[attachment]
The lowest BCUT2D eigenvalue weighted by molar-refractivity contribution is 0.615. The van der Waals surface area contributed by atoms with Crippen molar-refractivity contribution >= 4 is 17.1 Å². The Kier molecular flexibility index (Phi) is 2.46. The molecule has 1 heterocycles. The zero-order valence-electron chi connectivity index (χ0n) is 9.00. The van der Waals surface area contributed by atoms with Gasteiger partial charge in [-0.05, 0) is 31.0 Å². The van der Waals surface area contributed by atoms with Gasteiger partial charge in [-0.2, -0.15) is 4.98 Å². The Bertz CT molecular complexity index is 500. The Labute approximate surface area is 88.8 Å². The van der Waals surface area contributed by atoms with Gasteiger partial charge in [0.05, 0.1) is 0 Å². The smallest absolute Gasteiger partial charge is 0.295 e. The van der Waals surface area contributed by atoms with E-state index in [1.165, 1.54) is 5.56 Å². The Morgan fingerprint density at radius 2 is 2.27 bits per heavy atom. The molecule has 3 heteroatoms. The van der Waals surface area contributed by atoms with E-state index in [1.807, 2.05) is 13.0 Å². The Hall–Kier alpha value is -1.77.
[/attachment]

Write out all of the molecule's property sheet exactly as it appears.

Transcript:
The lowest BCUT2D eigenvalue weighted by molar-refractivity contribution is 0.615. The van der Waals surface area contributed by atoms with Crippen molar-refractivity contribution >= 4 is 17.1 Å². The Kier molecular flexibility index (Phi) is 2.46. The molecule has 1 heterocycles. The zero-order valence-electron chi connectivity index (χ0n) is 9.00. The van der Waals surface area contributed by atoms with Gasteiger partial charge in [-0.05, 0) is 31.0 Å². The van der Waals surface area contributed by atoms with Gasteiger partial charge in [-0.2, -0.15) is 4.98 Å². The Bertz CT molecular complexity index is 500. The Labute approximate surface area is 88.8 Å². The van der Waals surface area contributed by atoms with Gasteiger partial charge in [0.05, 0.1) is 0 Å². The smallest absolute Gasteiger partial charge is 0.295 e. The van der Waals surface area contributed by atoms with E-state index in [1.165, 1.54) is 5.56 Å². The Morgan fingerprint density at radius 2 is 2.27 bits per heavy atom. The molecule has 3 heteroatoms. The van der Waals surface area contributed by atoms with E-state index in [1.807, 2.05) is 13.0 Å². The Hall–Kier alpha value is -1.77.